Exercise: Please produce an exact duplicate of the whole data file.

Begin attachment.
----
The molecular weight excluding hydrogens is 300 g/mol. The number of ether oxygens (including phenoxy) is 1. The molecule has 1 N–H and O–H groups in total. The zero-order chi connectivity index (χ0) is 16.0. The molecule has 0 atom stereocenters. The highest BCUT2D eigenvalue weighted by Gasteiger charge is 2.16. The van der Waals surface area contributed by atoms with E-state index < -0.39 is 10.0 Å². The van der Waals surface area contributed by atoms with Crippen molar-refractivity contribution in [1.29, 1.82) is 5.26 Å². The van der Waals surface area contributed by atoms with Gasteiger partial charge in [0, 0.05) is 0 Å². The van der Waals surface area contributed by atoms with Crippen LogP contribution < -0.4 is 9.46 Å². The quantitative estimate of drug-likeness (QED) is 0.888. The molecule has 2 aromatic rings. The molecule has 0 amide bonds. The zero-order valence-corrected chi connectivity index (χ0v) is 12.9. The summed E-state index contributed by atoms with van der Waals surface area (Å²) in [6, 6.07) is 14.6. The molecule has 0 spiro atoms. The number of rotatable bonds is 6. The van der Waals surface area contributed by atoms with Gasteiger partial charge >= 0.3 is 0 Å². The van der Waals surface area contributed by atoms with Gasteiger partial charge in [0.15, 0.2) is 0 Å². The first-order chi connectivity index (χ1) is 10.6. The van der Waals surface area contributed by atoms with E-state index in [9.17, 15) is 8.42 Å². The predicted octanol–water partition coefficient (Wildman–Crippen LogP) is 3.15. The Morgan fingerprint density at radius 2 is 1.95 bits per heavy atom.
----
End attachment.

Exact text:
The molecular weight excluding hydrogens is 300 g/mol. The number of ether oxygens (including phenoxy) is 1. The molecule has 1 N–H and O–H groups in total. The zero-order chi connectivity index (χ0) is 16.0. The molecule has 0 atom stereocenters. The highest BCUT2D eigenvalue weighted by Gasteiger charge is 2.16. The van der Waals surface area contributed by atoms with E-state index < -0.39 is 10.0 Å². The van der Waals surface area contributed by atoms with Crippen molar-refractivity contribution in [1.29, 1.82) is 5.26 Å². The van der Waals surface area contributed by atoms with Gasteiger partial charge in [0, 0.05) is 0 Å². The van der Waals surface area contributed by atoms with Crippen LogP contribution < -0.4 is 9.46 Å². The quantitative estimate of drug-likeness (QED) is 0.888. The molecule has 2 aromatic rings. The molecule has 0 amide bonds. The zero-order valence-corrected chi connectivity index (χ0v) is 12.9. The summed E-state index contributed by atoms with van der Waals surface area (Å²) in [6, 6.07) is 14.6. The molecule has 0 spiro atoms. The number of rotatable bonds is 6. The van der Waals surface area contributed by atoms with Gasteiger partial charge >= 0.3 is 0 Å². The van der Waals surface area contributed by atoms with Gasteiger partial charge in [0.15, 0.2) is 0 Å². The first-order chi connectivity index (χ1) is 10.6. The van der Waals surface area contributed by atoms with E-state index in [9.17, 15) is 8.42 Å². The predicted octanol–water partition coefficient (Wildman–Crippen LogP) is 3.15. The Morgan fingerprint density at radius 2 is 1.95 bits per heavy atom.